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CORES Network Seminar

by Redazione FGB [1], 21 November 2018

On Saturday 27 October 2018 the CORES Network [2] (the Italian acronym of COnsumi, Reti e pratiche di Economie Sostenibili) held a seminar at the University of Bergamo, Italy, entitled Feeding the World, Local Solutions for a Global Issue.

Foreign Correspondent Jonathan Hankins presented a paper based upon research carried out for his PhD, while long term collaborator Cristina Grasseni participated in her role as co-founder of the CORES network alongside Silvana Signori and Francesca Forno.

As readers may know from previous posts on this website [3], the CORES Laboratory is an interdisciplinary group of researchers whose aim is to investigate the various mechanisms and processes behind the widespread expansion of economic practices that aim to in some way incorporate economics into society, reorganizing economic life on the basis of human and social needs.

With particular expertise in food procurement on show, the seminar brought together three CORES members, all researchers currently working in or interested in this field. Jonathan Hankins presented the results of his recent PhD project, Francesco Vittori his ongoing fieldwork in Brazil, and Chiara Demaldé her mapping and analysis of 'green' shops.

After an introduction presentation, Hankins took the floor. During his presentation Hankins argued that members of a community of practice develop a language in order to talk about what they are doing and why. He argued that the concept of beauty is a common category, with things described as beautiful if they are deemed to be morally just.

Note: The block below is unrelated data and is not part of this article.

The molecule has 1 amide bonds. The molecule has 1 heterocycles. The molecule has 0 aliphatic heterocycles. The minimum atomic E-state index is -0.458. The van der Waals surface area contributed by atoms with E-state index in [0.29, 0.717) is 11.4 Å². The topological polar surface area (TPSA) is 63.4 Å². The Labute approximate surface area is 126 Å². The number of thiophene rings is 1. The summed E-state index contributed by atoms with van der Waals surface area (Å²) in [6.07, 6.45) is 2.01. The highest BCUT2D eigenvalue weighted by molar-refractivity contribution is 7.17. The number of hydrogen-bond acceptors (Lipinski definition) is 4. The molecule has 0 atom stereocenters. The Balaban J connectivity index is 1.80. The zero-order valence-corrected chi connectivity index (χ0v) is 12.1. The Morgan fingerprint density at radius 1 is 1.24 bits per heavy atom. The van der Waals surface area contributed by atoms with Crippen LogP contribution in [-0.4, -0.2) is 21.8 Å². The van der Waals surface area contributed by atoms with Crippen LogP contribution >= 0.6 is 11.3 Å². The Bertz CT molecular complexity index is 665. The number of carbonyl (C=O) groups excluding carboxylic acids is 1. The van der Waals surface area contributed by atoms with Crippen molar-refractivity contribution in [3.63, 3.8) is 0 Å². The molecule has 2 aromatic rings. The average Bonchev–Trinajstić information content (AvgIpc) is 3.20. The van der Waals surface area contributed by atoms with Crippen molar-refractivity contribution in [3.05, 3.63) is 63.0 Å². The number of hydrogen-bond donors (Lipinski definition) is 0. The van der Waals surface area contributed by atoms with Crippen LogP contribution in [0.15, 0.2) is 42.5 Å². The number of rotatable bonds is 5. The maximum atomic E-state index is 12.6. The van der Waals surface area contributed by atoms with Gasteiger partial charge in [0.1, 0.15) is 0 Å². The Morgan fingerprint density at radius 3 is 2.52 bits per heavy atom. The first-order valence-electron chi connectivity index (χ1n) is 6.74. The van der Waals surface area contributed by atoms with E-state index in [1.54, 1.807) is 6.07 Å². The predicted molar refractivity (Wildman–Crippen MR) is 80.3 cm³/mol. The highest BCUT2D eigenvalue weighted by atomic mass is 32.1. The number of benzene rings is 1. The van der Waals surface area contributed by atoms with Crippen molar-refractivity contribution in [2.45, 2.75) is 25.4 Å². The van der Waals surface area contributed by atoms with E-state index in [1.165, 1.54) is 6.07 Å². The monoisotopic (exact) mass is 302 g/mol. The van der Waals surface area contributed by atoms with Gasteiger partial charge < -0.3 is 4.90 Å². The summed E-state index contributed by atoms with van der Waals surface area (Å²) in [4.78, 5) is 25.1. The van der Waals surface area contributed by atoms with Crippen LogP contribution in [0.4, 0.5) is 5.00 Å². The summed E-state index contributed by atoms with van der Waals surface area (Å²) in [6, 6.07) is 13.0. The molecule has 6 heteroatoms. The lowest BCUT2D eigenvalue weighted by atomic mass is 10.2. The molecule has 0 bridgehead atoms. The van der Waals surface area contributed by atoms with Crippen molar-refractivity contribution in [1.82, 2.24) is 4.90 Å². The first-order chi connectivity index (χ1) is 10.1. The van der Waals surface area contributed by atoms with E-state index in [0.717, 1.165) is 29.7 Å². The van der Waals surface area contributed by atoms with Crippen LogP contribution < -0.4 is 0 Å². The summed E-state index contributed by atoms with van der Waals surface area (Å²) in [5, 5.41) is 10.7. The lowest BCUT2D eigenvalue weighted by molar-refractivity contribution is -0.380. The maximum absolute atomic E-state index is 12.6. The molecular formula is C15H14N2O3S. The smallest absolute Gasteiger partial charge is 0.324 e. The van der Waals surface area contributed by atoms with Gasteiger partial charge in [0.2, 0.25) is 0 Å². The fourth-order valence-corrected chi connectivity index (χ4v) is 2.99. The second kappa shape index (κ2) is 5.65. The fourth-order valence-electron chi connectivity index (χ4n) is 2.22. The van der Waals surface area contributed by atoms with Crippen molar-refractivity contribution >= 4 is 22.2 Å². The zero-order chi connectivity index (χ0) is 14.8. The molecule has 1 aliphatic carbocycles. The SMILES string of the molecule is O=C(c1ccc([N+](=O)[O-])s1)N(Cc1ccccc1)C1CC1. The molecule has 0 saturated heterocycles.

Examples drawn from furniture making, scientific project management and food procurement were offered, with the question raised of whether people that procure locally produced food rather than shopping in supermarkets see beauty in what they buy to eat or the process that led to them being available to them.

After a discussion that raised a series of interesting points, Francesco Vittori presented an overview of his ongoing fieldwork in Brazil. Vittori described what he calls social reconnection around food, comparing his experience of working in the field in Italy to his experiences gained during fieldwork for his PhD in Brazil.

Vittori raises the question of whether such activities can be described as constituting a social movement, offering an analysis of his findings from this perspective. This became the focus of the discussion at the end of the presentation, with members of the panel questioning whether the practices witnessed could be described as a social movement at all, or would be better described as allies of consumers and producers who share a consumption model.

The third and final presentation came from Chiara Demaldé.

Demaldé presented her ongoing work of mapping 'green' shops, describing how she investigates what she describes as the embodiment of life histories into the motivations for shop owners that follow this particular path. She described how she had carried out both quantitative and qualitative research aimed at understanding what the different stakeholders defined as 'green' food and analyzing both who the purchasers are and their economic and educational backgrounds.

The seminar closed with an animated discussion about the three presentations in which several similarities were highlighted between the different approaches, before brief closing points and future plans.


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  1. 1] /schedabiografica/Redazione FGB
  2. 2] https://coresnetwork.wordpress.com/
  3. 3] /it/segnalazioni/2016/01/cores_lab_on_consumption_netwo.html
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CORES Network Seminar

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